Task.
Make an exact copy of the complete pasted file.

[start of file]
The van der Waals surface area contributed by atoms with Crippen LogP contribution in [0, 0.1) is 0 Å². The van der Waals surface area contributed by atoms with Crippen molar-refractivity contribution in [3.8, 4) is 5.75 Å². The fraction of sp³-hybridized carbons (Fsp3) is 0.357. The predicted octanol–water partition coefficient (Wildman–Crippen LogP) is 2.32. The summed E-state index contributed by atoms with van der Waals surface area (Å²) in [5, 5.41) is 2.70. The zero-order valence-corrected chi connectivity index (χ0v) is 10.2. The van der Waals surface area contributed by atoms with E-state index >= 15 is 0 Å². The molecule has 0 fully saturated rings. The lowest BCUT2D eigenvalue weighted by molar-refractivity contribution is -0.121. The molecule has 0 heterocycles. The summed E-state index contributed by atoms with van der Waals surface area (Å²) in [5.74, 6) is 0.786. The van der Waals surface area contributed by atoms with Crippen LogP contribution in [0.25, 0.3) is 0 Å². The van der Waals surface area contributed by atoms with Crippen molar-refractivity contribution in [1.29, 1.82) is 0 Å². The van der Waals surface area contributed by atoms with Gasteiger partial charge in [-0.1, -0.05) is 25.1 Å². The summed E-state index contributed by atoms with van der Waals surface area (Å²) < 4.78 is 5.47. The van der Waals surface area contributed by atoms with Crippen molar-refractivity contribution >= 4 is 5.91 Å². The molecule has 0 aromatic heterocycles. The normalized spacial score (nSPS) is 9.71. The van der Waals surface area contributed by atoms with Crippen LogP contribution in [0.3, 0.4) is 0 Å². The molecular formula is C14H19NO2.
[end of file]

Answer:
The van der Waals surface area contributed by atoms with Crippen LogP contribution in [0, 0.1) is 0 Å². The van der Waals surface area contributed by atoms with Crippen molar-refractivity contribution in [3.8, 4) is 5.75 Å². The fraction of sp³-hybridized carbons (Fsp3) is 0.357. The predicted octanol–water partition coefficient (Wildman–Crippen LogP) is 2.32. The summed E-state index contributed by atoms with van der Waals surface area (Å²) in [5, 5.41) is 2.70. The zero-order valence-corrected chi connectivity index (χ0v) is 10.2. The van der Waals surface area contributed by atoms with E-state index >= 15 is 0 Å². The molecule has 0 fully saturated rings. The lowest BCUT2D eigenvalue weighted by molar-refractivity contribution is -0.121. The molecule has 0 heterocycles. The summed E-state index contributed by atoms with van der Waals surface area (Å²) in [5.74, 6) is 0.786. The van der Waals surface area contributed by atoms with Crippen LogP contribution in [0.25, 0.3) is 0 Å². The van der Waals surface area contributed by atoms with Crippen molar-refractivity contribution in [1.29, 1.82) is 0 Å². The van der Waals surface area contributed by atoms with Gasteiger partial charge in [-0.1, -0.05) is 25.1 Å². The summed E-state index contributed by atoms with van der Waals surface area (Å²) < 4.78 is 5.47. The van der Waals surface area contributed by atoms with Crippen molar-refractivity contribution >= 4 is 5.91 Å². The molecule has 0 aromatic heterocycles. The normalized spacial score (nSPS) is 9.71. The van der Waals surface area contributed by atoms with Crippen LogP contribution in [0.3, 0.4) is 0 Å². The molecular formula is C14H19NO2.